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Population preventable fraction of bicycle related head injuries
  1. Branko Kopjar
  1. Department of Population Health Sciences, National Institute of Public Health, Oslo, Norway and Department of Health Services, University of Washington, Seattle, USA
  1. Correspondence to:
 Dr Branko Kopjar, National Institute of Public Health, Department of Population Health Sciences, POB 4404 Torshov, 0403 Oslo, Norway
 (email: branko.kopjar{at}samfunnsmed.uio.no)

Abstract

Objective—This study analyzes the population attributable fraction (PAF) of bicycle head injuries due to non-helmet use.

Methods—The concept of the PAF and Levin's formula for its calculation were used to develop mathematical models for estimation of: (i) attributable fraction of bicycle related head injuries in the population due to non-helmet use, (ii) expected proportion of helmeted cases among all head injuries, and (iii) estimate of the helmet use rate in the population based on patient case information. The PAF was calculated for a sample of injuries from Stavanger, Norway.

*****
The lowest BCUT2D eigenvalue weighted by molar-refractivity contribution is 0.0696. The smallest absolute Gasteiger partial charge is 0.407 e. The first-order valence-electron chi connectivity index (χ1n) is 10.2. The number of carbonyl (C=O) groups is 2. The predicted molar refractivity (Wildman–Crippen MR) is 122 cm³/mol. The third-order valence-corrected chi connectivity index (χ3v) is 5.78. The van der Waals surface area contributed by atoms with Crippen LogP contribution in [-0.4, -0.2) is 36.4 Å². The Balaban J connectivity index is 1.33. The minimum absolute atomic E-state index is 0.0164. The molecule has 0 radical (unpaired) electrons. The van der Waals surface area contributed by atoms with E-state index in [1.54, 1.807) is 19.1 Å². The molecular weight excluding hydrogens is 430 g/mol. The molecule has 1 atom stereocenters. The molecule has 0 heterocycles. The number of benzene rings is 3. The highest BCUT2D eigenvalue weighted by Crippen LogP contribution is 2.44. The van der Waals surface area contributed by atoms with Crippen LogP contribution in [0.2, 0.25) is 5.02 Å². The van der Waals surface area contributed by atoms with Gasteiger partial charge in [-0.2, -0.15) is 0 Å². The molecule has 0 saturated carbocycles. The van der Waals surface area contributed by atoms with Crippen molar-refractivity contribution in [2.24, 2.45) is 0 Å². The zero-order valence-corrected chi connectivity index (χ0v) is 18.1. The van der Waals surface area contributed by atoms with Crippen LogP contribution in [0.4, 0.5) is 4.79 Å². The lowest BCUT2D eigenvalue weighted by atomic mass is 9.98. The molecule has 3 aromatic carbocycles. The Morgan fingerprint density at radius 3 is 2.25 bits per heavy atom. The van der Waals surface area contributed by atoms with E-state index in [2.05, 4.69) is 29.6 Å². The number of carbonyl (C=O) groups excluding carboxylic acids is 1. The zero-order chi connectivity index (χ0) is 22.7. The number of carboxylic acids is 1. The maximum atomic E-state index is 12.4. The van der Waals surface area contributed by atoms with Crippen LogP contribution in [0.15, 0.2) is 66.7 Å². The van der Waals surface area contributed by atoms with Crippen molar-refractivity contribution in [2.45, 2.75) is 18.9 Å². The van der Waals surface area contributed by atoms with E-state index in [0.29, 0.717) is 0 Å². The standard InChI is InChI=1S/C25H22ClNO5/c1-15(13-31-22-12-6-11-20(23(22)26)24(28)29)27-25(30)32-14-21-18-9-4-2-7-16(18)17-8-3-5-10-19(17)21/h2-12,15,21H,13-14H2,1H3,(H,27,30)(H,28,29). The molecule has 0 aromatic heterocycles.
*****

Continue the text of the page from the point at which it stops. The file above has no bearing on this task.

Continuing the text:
Results—Levin's formula was used to calculate the PAF. Two additional mathematical models were developed for calculating the expected proportion of helmeted cases and the estimation of the helmet use rate in the population. The calculation examples for all models were shown. It was estimated that 133 out of 210 injuries could have been avoided in Stavanger between 1990 and 1996 if all children aged 0–14 had used helmets.

Conclusions—If applied correctly, the PAF is a valid and useful indicator for the population effects of bicycle helmets. The models developed in this study may help to better interpret and predict the population effects of helmet promotion interventions.

  • population attributable risk
  • head injury
  • bicycle injury
  • bicycle helmet

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Effectiveness of bicycle safety helmets to prevent head injury has been documented in several case-control studies.1–4 Helmets reduce the risk of bicycle related head injury by 60%–90%.1,2 Still, many bicycle riders do not wear helmets. Up to 75% of the bicycle related head fatalities and approximately 80% of the bicycle related head injuries in the US that occurred from 1989 to 1992 might have been prevented if the riders had worn helmets.5